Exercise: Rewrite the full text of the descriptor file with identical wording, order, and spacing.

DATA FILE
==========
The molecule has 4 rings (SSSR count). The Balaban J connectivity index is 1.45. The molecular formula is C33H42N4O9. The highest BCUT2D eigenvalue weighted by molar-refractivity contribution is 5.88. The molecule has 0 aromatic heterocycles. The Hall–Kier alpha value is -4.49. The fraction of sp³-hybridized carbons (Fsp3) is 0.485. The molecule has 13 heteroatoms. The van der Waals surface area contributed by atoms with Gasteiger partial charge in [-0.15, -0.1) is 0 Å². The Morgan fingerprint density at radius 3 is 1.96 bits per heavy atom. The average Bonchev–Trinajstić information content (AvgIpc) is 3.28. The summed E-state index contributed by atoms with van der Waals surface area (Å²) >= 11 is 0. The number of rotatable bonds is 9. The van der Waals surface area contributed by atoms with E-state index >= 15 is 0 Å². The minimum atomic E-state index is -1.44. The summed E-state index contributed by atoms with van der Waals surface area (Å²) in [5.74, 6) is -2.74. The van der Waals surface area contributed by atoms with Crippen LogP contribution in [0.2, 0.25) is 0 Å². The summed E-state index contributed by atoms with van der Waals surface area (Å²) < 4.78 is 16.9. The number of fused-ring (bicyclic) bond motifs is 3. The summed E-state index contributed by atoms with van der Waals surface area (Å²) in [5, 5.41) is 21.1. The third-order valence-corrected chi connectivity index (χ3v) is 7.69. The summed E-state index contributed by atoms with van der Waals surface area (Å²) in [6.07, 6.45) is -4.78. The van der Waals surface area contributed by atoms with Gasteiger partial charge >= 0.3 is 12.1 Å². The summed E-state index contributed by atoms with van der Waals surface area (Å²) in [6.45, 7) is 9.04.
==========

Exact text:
The molecule has 4 rings (SSSR count). The Balaban J connectivity index is 1.45. The molecular formula is C33H42N4O9. The highest BCUT2D eigenvalue weighted by molar-refractivity contribution is 5.88. The molecule has 0 aromatic heterocycles. The Hall–Kier alpha value is -4.49. The fraction of sp³-hybridized carbons (Fsp3) is 0.485. The molecule has 13 heteroatoms. The van der Waals surface area contributed by atoms with Gasteiger partial charge in [-0.15, -0.1) is 0 Å². The Morgan fingerprint density at radius 3 is 1.96 bits per heavy atom. The average Bonchev–Trinajstić information content (AvgIpc) is 3.28. The summed E-state index contributed by atoms with van der Waals surface area (Å²) >= 11 is 0. The number of rotatable bonds is 9. The van der Waals surface area contributed by atoms with E-state index >= 15 is 0 Å². The minimum atomic E-state index is -1.44. The summed E-state index contributed by atoms with van der Waals surface area (Å²) in [5.74, 6) is -2.74. The van der Waals surface area contributed by atoms with Crippen LogP contribution in [0.2, 0.25) is 0 Å². The summed E-state index contributed by atoms with van der Waals surface area (Å²) < 4.78 is 16.9. The number of fused-ring (bicyclic) bond motifs is 3. The summed E-state index contributed by atoms with van der Waals surface area (Å²) in [5, 5.41) is 21.1. The third-order valence-corrected chi connectivity index (χ3v) is 7.69. The summed E-state index contributed by atoms with van der Waals surface area (Å²) in [6.07, 6.45) is -4.78. The van der Waals surface area contributed by atoms with Gasteiger partial charge >= 0.3 is 12.1 Å². The summed E-state index contributed by atoms with van der Waals surface area (Å²) in [6.45, 7) is 9.04.